If government services are to be provided, people must pay for them. The primary source of government revenue is taxes. In this section we examine the principles of taxation, compare alternative types of taxes, and consider the question of who actually bears the burden of taxes.

In addition to imposing taxes, governments obtain revenue by charging user fees, which are fees levied on consumers of government-provided services. The tuition and other fees charged by public universities and colleges are user fees, as are entrance fees at national parks. Finally, government agencies might obtain revenue by selling assets or by holding bonds on which they earn interest.

## Principles of Taxation

Virtually anything can be taxed, but what should be taxed? Are there principles to guide us in choosing a system of taxes?

Jean-Baptiste Colbert, a minister of finance in seventeenth-century France, is generally credited with one of the most famous principles of taxation:

The art of taxation consists in so plucking the goose as to obtain the largest possible amount of feathers with the smallest possible amount of hissing.

Economists, who do not typically deal with geese, cite two criteria for designing a tax system. The first is based on the ability of people to pay taxes and the second focuses on the benefits they receive from particular government services.

## Ability to Pay

The ability-to-pay principle holds that people with more income should pay more taxes. As income rises, the doctrine asserts, people are able to pay more for public services; a tax system should therefore be constructed so that taxes rise too. Wealth, the total of assets less liabilities, is sometimes used as well as income as a measure of ability to pay.

The ability-to-pay doctrine lies at the heart of tax systems that link taxes paid to income received. The relationship between taxes and income may take one of three forms: taxes can be regressive, proportional, or progressive.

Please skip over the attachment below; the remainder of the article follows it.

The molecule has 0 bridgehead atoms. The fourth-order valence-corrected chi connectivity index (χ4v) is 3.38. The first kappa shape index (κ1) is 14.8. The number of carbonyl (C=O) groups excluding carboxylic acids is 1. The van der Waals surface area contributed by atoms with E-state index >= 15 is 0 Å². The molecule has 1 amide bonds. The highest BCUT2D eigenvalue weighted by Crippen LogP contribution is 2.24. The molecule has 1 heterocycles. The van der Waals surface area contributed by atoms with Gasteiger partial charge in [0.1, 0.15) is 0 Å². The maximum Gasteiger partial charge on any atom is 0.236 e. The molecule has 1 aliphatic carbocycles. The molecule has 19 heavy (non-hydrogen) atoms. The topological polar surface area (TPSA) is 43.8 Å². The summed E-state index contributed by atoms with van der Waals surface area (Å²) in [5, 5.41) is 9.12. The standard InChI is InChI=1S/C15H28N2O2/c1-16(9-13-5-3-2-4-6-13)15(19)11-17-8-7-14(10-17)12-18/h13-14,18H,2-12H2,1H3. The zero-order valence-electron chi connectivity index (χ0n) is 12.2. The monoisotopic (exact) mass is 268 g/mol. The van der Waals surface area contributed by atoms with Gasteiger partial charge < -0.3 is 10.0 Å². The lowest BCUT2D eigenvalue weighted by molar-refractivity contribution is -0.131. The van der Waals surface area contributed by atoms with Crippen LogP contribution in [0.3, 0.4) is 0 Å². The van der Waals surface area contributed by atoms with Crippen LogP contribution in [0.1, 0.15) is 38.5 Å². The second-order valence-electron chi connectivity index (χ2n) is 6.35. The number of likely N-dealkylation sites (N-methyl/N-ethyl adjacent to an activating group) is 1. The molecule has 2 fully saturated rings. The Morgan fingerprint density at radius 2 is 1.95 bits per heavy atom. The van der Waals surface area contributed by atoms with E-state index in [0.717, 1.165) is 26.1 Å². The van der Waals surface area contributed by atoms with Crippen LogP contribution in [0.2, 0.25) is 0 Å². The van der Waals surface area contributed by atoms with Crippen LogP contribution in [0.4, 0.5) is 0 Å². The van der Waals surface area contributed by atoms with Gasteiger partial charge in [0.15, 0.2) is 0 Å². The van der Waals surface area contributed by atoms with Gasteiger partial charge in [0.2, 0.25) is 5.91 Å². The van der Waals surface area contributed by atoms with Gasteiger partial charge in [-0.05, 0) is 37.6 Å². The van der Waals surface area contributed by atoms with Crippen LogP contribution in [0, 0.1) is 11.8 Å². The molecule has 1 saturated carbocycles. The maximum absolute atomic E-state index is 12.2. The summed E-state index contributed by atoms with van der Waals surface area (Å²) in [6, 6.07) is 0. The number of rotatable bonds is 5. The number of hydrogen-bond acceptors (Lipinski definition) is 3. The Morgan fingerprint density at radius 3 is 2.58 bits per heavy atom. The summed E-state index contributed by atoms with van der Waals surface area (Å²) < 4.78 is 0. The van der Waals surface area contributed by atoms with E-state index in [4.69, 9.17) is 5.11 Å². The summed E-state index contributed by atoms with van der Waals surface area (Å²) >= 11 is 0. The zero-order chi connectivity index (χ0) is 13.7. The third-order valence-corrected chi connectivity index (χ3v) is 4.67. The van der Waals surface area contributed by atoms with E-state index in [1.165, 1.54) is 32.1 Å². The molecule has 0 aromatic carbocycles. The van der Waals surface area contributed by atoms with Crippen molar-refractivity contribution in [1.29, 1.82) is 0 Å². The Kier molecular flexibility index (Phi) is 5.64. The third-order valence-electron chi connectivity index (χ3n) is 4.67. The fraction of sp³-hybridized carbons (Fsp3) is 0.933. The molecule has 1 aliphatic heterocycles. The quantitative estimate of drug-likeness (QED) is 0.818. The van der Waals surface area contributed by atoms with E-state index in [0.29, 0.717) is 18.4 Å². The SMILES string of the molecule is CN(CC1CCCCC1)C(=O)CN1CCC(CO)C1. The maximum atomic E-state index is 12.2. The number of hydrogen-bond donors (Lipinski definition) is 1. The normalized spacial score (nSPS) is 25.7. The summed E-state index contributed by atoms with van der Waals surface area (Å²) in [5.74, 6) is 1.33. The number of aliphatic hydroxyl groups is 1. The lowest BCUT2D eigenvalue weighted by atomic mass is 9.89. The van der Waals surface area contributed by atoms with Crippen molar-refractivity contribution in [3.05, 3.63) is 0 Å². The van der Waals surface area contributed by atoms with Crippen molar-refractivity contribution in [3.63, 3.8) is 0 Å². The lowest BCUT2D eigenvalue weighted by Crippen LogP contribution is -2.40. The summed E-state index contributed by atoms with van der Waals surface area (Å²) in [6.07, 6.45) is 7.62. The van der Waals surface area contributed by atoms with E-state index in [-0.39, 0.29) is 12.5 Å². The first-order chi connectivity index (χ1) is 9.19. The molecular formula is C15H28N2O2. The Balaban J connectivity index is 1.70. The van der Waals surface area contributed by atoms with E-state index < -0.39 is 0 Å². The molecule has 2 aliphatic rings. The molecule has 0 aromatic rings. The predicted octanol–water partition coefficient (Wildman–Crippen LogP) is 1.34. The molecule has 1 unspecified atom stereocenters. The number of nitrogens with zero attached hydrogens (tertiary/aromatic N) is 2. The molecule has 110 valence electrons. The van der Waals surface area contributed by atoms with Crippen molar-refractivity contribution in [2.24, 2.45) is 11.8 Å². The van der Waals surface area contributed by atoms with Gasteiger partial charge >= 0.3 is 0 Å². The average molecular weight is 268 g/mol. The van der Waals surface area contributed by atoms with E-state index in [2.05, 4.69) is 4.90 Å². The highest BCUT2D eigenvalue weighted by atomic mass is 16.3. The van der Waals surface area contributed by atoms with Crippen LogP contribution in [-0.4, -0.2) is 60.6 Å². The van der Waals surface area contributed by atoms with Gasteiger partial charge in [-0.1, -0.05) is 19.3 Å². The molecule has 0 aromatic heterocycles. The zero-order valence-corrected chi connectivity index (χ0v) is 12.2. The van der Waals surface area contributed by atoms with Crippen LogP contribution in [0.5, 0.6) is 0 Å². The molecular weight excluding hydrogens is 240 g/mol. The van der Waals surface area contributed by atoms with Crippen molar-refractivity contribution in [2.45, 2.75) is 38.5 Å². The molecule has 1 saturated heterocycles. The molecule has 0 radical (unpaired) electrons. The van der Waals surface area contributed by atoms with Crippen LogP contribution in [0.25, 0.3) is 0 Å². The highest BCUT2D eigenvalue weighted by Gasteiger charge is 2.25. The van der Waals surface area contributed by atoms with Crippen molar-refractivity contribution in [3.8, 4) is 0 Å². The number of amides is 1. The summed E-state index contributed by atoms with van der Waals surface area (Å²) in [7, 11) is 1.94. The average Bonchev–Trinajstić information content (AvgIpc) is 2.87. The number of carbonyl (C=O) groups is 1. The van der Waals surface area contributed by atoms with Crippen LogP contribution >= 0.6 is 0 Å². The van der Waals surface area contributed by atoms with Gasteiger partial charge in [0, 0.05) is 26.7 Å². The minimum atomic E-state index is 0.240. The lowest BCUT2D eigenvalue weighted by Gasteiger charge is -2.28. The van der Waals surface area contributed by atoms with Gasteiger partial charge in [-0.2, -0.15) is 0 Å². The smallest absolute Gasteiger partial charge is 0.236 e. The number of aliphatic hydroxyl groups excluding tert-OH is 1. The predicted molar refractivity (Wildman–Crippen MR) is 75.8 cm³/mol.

### Regressive Tax

regressive tax is one that takes a higher percentage of income as income falls. Taxes on cigarettes, for example, are regressive. Cigarettes are an inferior good—their consumption falls as incomes rise. Thus, people with lower incomes spend more on cigarettes than do people with higher incomes. The cigarette taxes paid by low-income people represent a larger share of their income than do the cigarette taxes paid by high-income people and are thus regressive.

### Proportional Tax

proportional tax is one that takes a fixed percentage of income. Total taxes rise as income rises, but taxes are equal to the same percentage no matter what the level of income. Some people argue that the U.S. income tax system should be changed into a flat tax system, a tax that would take the same percentage of income from all taxpayers. Such a tax would be a proportional tax.

### Progressive Tax

progressive tax is one that takes a higher percentage of income as income rises. The federal income tax is an example of a progressive tax. Table 15.1 shows federal income tax rates for various brackets of income for a family of four in 2007. Such a family paid no income tax at all if its income fell below $24,300. At higher income levels, families faced a higher percentage tax rate. Any income over$374,000, for example, was taxed at a rate of 35%. Whether or not to make the tax system more progressive was a major debating point during the U.S. presidential election of 2008.

Table 15.1 Federal Income Tax Brackets, 2007

 2007 adjusted gross income (family of four) Personal income tax rate applied to bracket Less than $24,300 Zero (family may receive earned income credit)$24,300–$88,000 15%$88,000–152,800 25% $152,800–$220,150 28% $220,150–$374,000 33% Greater than $374,000 35% The federal income tax is progressive. The percentage tax rate rises as adjusted gross income rises. While a pure flat tax would be proportional, most proposals for such a tax would exempt some income from taxation. Suppose, for example, that households paid a “flat” tax of 20% on all income over$40,000 per year. This tax would be progressive. A household with an income of $25,000 per year would pay no tax. One with an income of$50,000 per year would pay a tax of $2,000 (.2 times$10,000), or 4% of its income. A household with an income of $100,000 per year would pay a tax of$12,000 (.2 times \$60,000) per year, or 12% of its income. A flat tax with an income exemption would thus be a progressive tax.